There’s so much more including the sexual scandals that emerge in this context, the role of the military in evangelicalism, and of course the politics of the first two decades of the 21st century. For that, I commend to you the entirety of this book as it is a gift to the broader historical knowledge and insight of evangelicalism’s shape and presence in this time and in the years to come. I am very much looking forward to our church’s public conversation with Dr. Du Mez, March 1, 2021.

Oh, and I must say “thank you” to the woman I mentioned at the top of this reflection who bought me this book as a gift, knowing I would “look into it.”



…evangelical support for Trump was no aberration, nor was it merely a pragmatic choice. It was, rather, the culmination of evangelicals’ embrace of militant masculinity, an ideology that enshrines patriarchal authority and condones the callous display of power, at home and abroad. … In 2016, many observers were stunned at evangelicals’ apparent betrayal of their own values. In reality, evangelicals did not cast their vote despite their beliefs, but because of them. (3)

Survey data reveal the stark contours of the contemporary evangelical worldview. More than any other religious demographic in America, white evangelical Protestants sup-(3)port preemptive war, condone the use of torture, and favor the death penalty. They are more likely than members of other faith groups to own a gun, to believe citizens should be allowed to carry guns in most places, and to feel safer with a firearm around. White evangelicals are more opposed to immigration reform and have more negative views of immigrants than any other religious demographic; two-thirds support Trump’s border wall. Sixty-eight percent of white evangelical Protestants–more than any other demographic–do not think that the United States has a responsibility to accept refugees. More than half of white evangelical Protestants think a majority nonwhite US population would be a negative development. White evangelicals are considerably more likely than others to believe that Islam encourages violence, to refuse to see Islam as “part of mainstream American society,” and to perceive “natural conflict between Islam and democracy.” At the same time, white evangelicals believe that Christians in America face more discrimination than Muslims. White evangelicals are significantly more authoritarian than other religious groups, and they express confidence in their religious leaders at much higher rates than do members of other faiths. (4)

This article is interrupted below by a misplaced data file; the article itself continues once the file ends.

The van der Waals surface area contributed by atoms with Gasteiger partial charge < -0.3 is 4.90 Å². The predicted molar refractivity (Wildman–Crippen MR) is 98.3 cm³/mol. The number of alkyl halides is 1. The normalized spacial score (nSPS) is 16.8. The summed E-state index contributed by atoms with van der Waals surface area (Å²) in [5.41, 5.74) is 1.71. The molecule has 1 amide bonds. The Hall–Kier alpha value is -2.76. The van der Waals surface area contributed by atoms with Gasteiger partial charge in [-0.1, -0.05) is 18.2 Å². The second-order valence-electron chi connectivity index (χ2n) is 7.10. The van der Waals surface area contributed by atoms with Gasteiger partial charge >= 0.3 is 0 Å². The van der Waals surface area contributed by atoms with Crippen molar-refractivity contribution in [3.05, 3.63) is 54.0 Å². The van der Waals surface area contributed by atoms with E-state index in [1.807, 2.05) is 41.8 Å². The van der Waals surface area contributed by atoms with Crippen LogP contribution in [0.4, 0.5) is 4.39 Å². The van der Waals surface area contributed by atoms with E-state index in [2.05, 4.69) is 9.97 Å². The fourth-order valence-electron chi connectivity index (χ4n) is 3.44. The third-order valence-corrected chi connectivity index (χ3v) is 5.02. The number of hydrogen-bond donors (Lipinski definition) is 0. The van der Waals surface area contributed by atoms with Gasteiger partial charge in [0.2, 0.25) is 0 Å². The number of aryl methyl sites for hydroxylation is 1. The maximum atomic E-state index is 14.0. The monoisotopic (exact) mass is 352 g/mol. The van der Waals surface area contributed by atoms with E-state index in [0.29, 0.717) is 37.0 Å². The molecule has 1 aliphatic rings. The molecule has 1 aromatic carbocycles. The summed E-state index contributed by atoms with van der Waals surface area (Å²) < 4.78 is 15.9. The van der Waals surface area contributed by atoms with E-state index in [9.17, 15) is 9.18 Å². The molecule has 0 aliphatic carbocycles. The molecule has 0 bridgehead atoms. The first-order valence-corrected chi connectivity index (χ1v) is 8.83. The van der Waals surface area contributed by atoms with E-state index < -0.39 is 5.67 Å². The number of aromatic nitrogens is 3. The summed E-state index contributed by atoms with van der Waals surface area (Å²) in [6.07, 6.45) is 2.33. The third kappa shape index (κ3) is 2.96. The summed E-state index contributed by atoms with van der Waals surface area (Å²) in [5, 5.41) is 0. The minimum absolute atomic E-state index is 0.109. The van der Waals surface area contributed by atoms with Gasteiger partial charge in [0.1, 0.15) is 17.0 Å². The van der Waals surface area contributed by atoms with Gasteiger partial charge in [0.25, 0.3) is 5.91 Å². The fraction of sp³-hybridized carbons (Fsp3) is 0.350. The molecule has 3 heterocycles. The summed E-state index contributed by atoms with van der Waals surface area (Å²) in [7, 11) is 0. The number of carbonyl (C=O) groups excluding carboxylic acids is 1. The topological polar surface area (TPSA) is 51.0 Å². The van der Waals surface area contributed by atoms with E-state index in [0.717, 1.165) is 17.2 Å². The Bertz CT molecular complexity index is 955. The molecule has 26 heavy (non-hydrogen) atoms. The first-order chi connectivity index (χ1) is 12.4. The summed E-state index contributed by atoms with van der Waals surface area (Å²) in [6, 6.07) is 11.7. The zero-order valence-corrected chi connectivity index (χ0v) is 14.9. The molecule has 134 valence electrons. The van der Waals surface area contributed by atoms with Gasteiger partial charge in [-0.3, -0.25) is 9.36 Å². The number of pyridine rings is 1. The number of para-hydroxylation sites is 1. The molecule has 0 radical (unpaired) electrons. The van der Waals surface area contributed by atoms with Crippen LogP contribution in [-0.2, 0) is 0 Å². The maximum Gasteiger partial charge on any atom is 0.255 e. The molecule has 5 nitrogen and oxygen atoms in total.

Among evangelicals, high levels of theological illiteracy mean that many “evangelicals” hold views traditionally defined as heresy, calling into question the centrality of theology to evangelicalism generally. (6)

For conservative white evangelicals, the “good news” of the Christian gospel has become inextricably linked to a staunch commitment to patriarchal authority, gender difference, (6) and Christian nationalism, and all of these are intertwined with white racial identity. (7)